Take Care will confuse a lot of Drake enthusiasts because the Young Money pretty boy’s sophomore album transcends the conformity of traditional rap records. Not only does Drake flawlessly blend R and B and rap, he also touches on subject matter that supersedes “money talk.” In the year it has taken him to come up with the sequel to 2010’s Thank Me Later, Drake has managed to put together a compilation of songs that are deeply personal and remain true to his balanced sound.

The album’s production and guest appearances help to beautifully deliver Drake’s sound; both aspects amplify and contrast it. Luckily, Drake kept his close friend Noah “40” Shebib on deck to help with the production of 13 of 17 songs. Forty — who has been producing for Drake since 2009 — blends simple synths, strings or keys with soft beats to compliment Drake’s cooing vocals. The beauty of his production is that no instrumental overpowers Drake’s delivery. The drunk-dialer’s anthem “Marvin’s Room” is already a popular example of this tandem. Another instance in which the vibes and voice blend perfectly is “Crew Love.” The track, featuring Canadian singer-songwriter The Weeknd, has the perfect amount of background music to compliment Drake’s rapping. This balance exists throughout the album; in other tracks, Drake will sing while guests like Lil Wayne and Andre 3000 (“The Real Her”) contrast with deliveries of strong bars.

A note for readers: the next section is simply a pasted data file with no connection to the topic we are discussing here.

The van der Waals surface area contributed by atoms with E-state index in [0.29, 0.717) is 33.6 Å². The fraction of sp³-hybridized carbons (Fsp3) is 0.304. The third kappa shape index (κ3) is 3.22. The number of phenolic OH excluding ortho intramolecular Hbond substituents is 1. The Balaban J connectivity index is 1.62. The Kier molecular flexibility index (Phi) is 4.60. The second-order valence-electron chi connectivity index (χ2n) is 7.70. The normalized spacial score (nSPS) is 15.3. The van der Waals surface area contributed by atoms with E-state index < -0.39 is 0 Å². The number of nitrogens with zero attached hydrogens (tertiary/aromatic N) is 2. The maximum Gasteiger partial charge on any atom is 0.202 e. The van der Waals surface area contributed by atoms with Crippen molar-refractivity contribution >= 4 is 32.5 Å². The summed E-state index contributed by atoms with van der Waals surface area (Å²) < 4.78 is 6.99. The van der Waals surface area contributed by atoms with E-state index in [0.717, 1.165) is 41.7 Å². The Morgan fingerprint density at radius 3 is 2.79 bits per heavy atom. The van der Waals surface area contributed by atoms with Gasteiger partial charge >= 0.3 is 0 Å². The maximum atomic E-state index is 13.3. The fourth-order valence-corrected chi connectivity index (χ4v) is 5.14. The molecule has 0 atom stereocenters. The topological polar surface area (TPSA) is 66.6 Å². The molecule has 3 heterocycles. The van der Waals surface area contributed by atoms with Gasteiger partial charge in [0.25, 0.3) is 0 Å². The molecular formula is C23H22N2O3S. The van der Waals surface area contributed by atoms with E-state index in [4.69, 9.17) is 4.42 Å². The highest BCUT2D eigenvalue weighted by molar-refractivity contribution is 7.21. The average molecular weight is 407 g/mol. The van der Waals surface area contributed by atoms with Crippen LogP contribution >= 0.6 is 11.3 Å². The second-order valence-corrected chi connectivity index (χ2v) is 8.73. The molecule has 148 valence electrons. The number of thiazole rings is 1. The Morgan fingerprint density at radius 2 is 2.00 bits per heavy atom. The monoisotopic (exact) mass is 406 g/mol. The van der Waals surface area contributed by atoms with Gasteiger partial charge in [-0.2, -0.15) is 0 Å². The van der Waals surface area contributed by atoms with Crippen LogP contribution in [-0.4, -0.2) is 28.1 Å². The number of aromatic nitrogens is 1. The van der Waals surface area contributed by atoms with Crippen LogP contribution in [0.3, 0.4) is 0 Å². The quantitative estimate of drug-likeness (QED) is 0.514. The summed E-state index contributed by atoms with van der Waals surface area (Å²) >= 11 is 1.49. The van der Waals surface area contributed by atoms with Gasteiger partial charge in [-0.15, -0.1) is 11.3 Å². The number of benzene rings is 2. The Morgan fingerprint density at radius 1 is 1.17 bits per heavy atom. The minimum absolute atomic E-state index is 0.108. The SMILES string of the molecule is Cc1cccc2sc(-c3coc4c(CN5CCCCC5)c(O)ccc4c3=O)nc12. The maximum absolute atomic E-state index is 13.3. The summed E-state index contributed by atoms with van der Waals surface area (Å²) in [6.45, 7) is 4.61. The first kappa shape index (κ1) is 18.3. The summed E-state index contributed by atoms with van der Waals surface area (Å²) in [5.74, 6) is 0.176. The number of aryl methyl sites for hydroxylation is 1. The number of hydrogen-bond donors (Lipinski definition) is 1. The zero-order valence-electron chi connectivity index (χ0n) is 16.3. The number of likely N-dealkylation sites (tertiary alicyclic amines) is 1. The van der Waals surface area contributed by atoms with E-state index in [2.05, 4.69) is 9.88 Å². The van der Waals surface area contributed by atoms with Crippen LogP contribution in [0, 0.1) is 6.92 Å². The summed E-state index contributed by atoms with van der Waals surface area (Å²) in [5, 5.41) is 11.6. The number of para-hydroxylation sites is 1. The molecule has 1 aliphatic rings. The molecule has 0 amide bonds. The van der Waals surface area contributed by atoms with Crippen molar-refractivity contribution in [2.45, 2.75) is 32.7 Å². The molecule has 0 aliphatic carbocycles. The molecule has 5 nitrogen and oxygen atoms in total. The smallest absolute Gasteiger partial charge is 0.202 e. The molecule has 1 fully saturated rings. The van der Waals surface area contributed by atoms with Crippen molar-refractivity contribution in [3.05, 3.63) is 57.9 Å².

One of the standout moments on the album is the addition of “Buried Alive (Interlude),” featuring Kendrick Lamar, to “Marvin’s Room.” An up-and-coming artist, Lamar raps about how Drake blessed him with a chance to break into the mainstream. This guest appearance is eerily reminiscent of J. Cole’s feature on Jay-Z’s The Blueprint 3 and a nod to the popular realization that Drake is now one of rap’s greatest artists. He blesses newcomers with opportunities.

To drive the point home, Drake ends his album with “The Ride,” his self-described magnum opus. After countless bars of his highs and lows, Drake concludes it all with a promise. The last verse declares how rap’s veterans were afraid after his first album, how the world was excited for his second and how his “junior and senior will only get meaner. Take care.” In other words, Drake isn’t going anywhere — we have (at least) two more albums to which we can look forward.

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